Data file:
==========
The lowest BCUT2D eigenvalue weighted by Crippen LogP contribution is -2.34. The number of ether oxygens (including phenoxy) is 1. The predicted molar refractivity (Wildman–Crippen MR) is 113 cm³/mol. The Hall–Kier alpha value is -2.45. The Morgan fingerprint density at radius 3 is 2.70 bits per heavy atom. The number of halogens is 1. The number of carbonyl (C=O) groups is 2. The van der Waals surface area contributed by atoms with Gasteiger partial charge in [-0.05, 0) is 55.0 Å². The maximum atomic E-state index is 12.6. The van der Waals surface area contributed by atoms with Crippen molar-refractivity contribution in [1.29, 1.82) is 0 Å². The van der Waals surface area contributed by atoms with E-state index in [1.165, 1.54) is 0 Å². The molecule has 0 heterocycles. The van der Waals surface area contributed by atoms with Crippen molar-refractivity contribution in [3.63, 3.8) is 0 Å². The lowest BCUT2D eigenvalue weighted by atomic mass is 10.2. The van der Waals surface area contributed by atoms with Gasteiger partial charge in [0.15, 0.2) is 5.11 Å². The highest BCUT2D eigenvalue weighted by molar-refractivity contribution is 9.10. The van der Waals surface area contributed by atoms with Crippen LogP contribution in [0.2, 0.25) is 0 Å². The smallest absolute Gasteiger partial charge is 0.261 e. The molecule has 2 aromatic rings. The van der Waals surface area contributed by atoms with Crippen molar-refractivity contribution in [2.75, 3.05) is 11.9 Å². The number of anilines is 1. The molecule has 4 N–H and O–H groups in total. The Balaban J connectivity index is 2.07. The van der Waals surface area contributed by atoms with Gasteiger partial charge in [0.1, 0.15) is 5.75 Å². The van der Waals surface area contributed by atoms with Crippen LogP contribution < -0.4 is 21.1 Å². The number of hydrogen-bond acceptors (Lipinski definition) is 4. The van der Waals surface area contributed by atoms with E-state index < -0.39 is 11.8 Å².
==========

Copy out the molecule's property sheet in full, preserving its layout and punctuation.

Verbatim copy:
The lowest BCUT2D eigenvalue weighted by Crippen LogP contribution is -2.34. The number of ether oxygens (including phenoxy) is 1. The predicted molar refractivity (Wildman–Crippen MR) is 113 cm³/mol. The Hall–Kier alpha value is -2.45. The Morgan fingerprint density at radius 3 is 2.70 bits per heavy atom. The number of halogens is 1. The number of carbonyl (C=O) groups is 2. The van der Waals surface area contributed by atoms with Gasteiger partial charge in [-0.05, 0) is 55.0 Å². The maximum atomic E-state index is 12.6. The van der Waals surface area contributed by atoms with Crippen molar-refractivity contribution in [1.29, 1.82) is 0 Å². The van der Waals surface area contributed by atoms with E-state index in [1.165, 1.54) is 0 Å². The molecule has 0 heterocycles. The van der Waals surface area contributed by atoms with Crippen molar-refractivity contribution in [3.63, 3.8) is 0 Å². The lowest BCUT2D eigenvalue weighted by atomic mass is 10.2. The van der Waals surface area contributed by atoms with Gasteiger partial charge in [0.15, 0.2) is 5.11 Å². The highest BCUT2D eigenvalue weighted by molar-refractivity contribution is 9.10. The van der Waals surface area contributed by atoms with Crippen LogP contribution in [0.2, 0.25) is 0 Å². The smallest absolute Gasteiger partial charge is 0.261 e. The molecule has 2 aromatic rings. The van der Waals surface area contributed by atoms with Crippen molar-refractivity contribution in [2.75, 3.05) is 11.9 Å². The number of anilines is 1. The molecule has 4 N–H and O–H groups in total. The Balaban J connectivity index is 2.07. The van der Waals surface area contributed by atoms with Gasteiger partial charge in [0.1, 0.15) is 5.75 Å². The van der Waals surface area contributed by atoms with Crippen LogP contribution < -0.4 is 21.1 Å². The number of hydrogen-bond acceptors (Lipinski definition) is 4. The van der Waals surface area contributed by atoms with E-state index < -0.39 is 11.8 Å².